Understanding his underlying motivations, and knowing that he could help us navigate the mammoth IBM organization, we embraced Charlie as our champion. He got us on the short list (ostensibly to use us as a lever against the more established players). He identified the decision-makers and told us who the deal-blockers would be and why. And he was our inside man—delivering the details about what our competitors were doing. With his help we put together a solid story about why this little company, Zone Labs, was the future and could be trusted with a mission-critical component of a 300,000-person organization.
In this particular case, the decision-makers were a small group of IT professionals headed by Chris Matthews, the then-CIO of IBM. Matthews personally hosted regular visits from the CEOs of Cisco, Symantec, and others who lobbied for IBM’s business. We knew that, if Zone Labs prevailed, its product would need to sit on the computer of every employee next to the products of these competitors and would require additional support effort above and beyond what they were already managing.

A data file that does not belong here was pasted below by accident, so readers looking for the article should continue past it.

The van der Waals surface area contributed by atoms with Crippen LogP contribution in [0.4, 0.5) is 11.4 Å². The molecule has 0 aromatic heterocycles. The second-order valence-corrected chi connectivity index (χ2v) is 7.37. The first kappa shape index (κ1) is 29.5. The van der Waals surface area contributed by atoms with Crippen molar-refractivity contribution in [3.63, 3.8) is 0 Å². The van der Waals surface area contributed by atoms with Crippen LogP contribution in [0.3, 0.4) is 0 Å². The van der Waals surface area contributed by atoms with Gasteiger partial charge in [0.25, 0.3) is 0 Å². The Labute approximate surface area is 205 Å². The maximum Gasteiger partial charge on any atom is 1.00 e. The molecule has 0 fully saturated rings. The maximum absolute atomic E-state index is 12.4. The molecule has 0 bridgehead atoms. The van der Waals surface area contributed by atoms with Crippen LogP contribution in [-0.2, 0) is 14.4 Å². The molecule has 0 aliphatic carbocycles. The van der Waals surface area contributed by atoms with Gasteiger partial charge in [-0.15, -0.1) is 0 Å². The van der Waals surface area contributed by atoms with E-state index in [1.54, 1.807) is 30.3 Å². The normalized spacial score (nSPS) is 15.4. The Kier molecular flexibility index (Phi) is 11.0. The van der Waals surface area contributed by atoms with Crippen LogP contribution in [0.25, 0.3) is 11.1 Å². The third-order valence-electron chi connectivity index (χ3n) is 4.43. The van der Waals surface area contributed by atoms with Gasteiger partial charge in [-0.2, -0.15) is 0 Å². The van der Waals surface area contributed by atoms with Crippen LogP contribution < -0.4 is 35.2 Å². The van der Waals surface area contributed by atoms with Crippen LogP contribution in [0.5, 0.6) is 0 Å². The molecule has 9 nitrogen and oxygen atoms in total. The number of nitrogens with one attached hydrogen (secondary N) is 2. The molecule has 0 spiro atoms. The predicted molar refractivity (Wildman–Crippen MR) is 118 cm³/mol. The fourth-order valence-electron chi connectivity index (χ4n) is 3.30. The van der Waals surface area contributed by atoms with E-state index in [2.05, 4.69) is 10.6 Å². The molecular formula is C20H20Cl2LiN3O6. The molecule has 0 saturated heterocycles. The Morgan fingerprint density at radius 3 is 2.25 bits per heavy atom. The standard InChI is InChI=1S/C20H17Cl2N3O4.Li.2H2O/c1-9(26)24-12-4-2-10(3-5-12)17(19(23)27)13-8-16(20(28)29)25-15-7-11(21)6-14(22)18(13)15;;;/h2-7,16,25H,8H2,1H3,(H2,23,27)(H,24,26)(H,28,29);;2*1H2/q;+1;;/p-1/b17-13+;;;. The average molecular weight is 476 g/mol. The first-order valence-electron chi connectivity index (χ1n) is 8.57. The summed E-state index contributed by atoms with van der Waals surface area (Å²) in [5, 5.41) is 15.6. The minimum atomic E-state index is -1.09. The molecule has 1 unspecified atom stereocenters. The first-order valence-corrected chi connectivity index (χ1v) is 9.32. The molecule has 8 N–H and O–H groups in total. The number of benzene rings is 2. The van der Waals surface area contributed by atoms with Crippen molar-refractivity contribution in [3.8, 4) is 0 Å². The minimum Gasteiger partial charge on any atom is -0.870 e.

In the end, Zone Labs beat out all the usual suspects and got a $1 million+ purchase order, plus a follow-on order for another $1 million for the next-generation of the product which, at the time, hadn’t yet been released. The company also made a strong connection with the service side of IBM, which became a major distributor of its product. Charlie earned lasting prestige within IBM and was credited with finding an unlikely yet extremely high-potential data security solution.
Champions are only one, crucial side of the deal triangle —you also have to align the deal’s blockers and the decision makers. All three must be managed with an understanding that people make decisions based on personal and professional motivations that are often hidden to the rest of the world. But once you get a champion in your corner, you’ve made a major breakthrough. You’re ready to enter the ring.
Originally published in the Harvard Business Review: https://hbr.org/2014/09/to-close-a-deal-find-a-champion